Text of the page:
The LSO did its bit to fight the recession tonight, with so many musicians they packed the stage to capacity. Ticket sales were healthy, too, and the performance definitely lifted the spirits! The big draw was Brahms’ Piano Concerto. No 1. It’s massive, more a symphony than a concerto.
The orchestra is dominant, the piano part isn’t flamboyantly flashy, as is the usual case with High Romantic concerti. Perhaps it’s significant that this was written after the suicide of Robert Schumann, Brahms’ friend and mentor. Brahms was a pianist, so perhaps the piano part expresses something about their relationship. From the first bars, the mood is sombre, building up to a huge wall of anguished, impassioned sound that almost engulfs the piano.
The LSO played with nervy, muscular energy. Anyone expecting the sentimental stereotype of Brahms was in for a shock. Yet Daniel Harding is careful to emphasise the gentler, elegiac detail in the Adagio, so Lars Vogt’s piano can state its case clearly. When the wild final movement unfolds, we remember why the understated piano part is fundamental to the duality of the piece.
Even more gargantuan was Augusta Read Thomas’ Helios Chronos, receiving its world premiere. This is the middle movement from a large triptych, which will eventually be expanded still further. No less than four orchestras on two continents are involved in the commission. It’s an extravaganza, full of incident and theatrical effects, as it’s meant to be choreographed. Pre-recession confidence! Wild applause indicates it should be very popular as spectacle. Without the extra movements, though, it’s hard to tell where it’s going as music.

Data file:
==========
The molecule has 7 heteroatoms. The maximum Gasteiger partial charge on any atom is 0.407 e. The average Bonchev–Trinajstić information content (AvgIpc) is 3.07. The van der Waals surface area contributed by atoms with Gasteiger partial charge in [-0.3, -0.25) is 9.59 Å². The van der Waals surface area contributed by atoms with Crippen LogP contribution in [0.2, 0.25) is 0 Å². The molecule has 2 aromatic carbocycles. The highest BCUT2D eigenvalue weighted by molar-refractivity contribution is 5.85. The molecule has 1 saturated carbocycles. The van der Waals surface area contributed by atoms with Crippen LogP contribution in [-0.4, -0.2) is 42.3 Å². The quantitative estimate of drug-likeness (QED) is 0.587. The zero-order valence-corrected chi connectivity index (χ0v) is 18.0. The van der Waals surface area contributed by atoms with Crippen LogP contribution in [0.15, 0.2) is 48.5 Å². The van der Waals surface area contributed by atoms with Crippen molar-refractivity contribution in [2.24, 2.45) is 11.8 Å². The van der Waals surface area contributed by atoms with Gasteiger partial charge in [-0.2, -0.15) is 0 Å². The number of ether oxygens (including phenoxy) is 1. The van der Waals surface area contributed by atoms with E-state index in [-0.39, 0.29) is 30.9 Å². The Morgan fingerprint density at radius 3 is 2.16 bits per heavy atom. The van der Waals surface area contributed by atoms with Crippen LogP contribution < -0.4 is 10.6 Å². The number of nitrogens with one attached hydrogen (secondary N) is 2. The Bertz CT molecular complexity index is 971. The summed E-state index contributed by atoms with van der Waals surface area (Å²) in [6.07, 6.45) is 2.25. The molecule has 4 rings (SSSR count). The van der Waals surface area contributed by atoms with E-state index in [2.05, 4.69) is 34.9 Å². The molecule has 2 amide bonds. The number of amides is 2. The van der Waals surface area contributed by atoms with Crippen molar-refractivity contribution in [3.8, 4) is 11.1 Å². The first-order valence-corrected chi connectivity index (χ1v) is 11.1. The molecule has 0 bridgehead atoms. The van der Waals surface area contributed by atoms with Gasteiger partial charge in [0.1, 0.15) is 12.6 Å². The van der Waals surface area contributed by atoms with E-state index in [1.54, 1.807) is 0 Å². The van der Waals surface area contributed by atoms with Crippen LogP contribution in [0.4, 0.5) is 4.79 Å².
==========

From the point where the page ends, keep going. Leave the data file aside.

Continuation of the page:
The most impressive piece in pure performance terms was Bartók’s Music for Strings, Percussion and Celeste. Although it is so well known, it’s quite difficult to pull off successfully. Yet Harding showed new insights into how it functions. The piano, celeste and harp were seated in the centre of the orchestra, so the pizzicato sections seemed a natural extension of the harp, and the percussion of the piano.
The fine balance made the wavering fugue sound all the more ethereal, particularly in the mysterious third movement. It’s worth remembering that the dances in the Finale are Bartók, not folk transcriptions. So it was appropriate that in this performance, the celeste sounded like an enhanced cimbalom, that most evocative of Hungarian instruments.
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